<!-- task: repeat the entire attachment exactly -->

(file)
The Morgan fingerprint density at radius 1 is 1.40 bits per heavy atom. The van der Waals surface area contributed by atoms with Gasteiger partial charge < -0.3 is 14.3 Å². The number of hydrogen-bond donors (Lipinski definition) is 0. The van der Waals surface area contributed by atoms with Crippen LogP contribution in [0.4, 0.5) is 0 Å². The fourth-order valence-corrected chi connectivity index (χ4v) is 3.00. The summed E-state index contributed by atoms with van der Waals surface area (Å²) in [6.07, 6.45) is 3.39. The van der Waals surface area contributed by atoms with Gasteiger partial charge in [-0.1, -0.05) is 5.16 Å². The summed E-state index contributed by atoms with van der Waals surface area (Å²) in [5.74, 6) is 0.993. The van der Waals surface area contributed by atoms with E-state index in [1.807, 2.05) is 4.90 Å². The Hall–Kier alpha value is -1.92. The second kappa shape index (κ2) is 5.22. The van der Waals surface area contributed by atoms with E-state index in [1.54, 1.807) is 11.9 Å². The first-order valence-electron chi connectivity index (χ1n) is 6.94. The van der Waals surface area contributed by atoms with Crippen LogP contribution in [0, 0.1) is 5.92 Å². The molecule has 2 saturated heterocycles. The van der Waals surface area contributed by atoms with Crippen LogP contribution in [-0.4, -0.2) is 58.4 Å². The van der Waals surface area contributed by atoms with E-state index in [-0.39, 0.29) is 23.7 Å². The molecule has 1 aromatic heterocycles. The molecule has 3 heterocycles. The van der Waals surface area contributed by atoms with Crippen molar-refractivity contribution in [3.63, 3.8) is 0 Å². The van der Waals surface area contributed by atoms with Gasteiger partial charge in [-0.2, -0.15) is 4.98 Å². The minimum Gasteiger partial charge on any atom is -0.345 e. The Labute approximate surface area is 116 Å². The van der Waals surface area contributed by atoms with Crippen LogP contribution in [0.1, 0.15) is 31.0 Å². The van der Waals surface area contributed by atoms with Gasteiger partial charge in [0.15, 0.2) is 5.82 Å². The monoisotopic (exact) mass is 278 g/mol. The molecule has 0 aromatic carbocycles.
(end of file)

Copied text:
The Morgan fingerprint density at radius 1 is 1.40 bits per heavy atom. The van der Waals surface area contributed by atoms with Gasteiger partial charge < -0.3 is 14.3 Å². The number of hydrogen-bond donors (Lipinski definition) is 0. The van der Waals surface area contributed by atoms with Crippen LogP contribution in [0.4, 0.5) is 0 Å². The fourth-order valence-corrected chi connectivity index (χ4v) is 3.00. The summed E-state index contributed by atoms with van der Waals surface area (Å²) in [6.07, 6.45) is 3.39. The van der Waals surface area contributed by atoms with Gasteiger partial charge in [-0.1, -0.05) is 5.16 Å². The summed E-state index contributed by atoms with van der Waals surface area (Å²) in [5.74, 6) is 0.993. The van der Waals surface area contributed by atoms with E-state index in [1.807, 2.05) is 4.90 Å². The Hall–Kier alpha value is -1.92. The second kappa shape index (κ2) is 5.22. The van der Waals surface area contributed by atoms with E-state index in [1.54, 1.807) is 11.9 Å². The first-order valence-electron chi connectivity index (χ1n) is 6.94. The van der Waals surface area contributed by atoms with Crippen LogP contribution in [0, 0.1) is 5.92 Å². The molecule has 2 saturated heterocycles. The van der Waals surface area contributed by atoms with Crippen LogP contribution in [-0.4, -0.2) is 58.4 Å². The van der Waals surface area contributed by atoms with E-state index in [-0.39, 0.29) is 23.7 Å². The molecule has 1 aromatic heterocycles. The molecule has 3 heterocycles. The van der Waals surface area contributed by atoms with Crippen molar-refractivity contribution in [3.63, 3.8) is 0 Å². The van der Waals surface area contributed by atoms with Gasteiger partial charge in [-0.2, -0.15) is 4.98 Å². The minimum Gasteiger partial charge on any atom is -0.345 e. The Labute approximate surface area is 116 Å². The van der Waals surface area contributed by atoms with Crippen LogP contribution in [0.1, 0.15) is 31.0 Å². The van der Waals surface area contributed by atoms with Gasteiger partial charge in [0.15, 0.2) is 5.82 Å². The monoisotopic (exact) mass is 278 g/mol. The molecule has 0 aromatic carbocycles.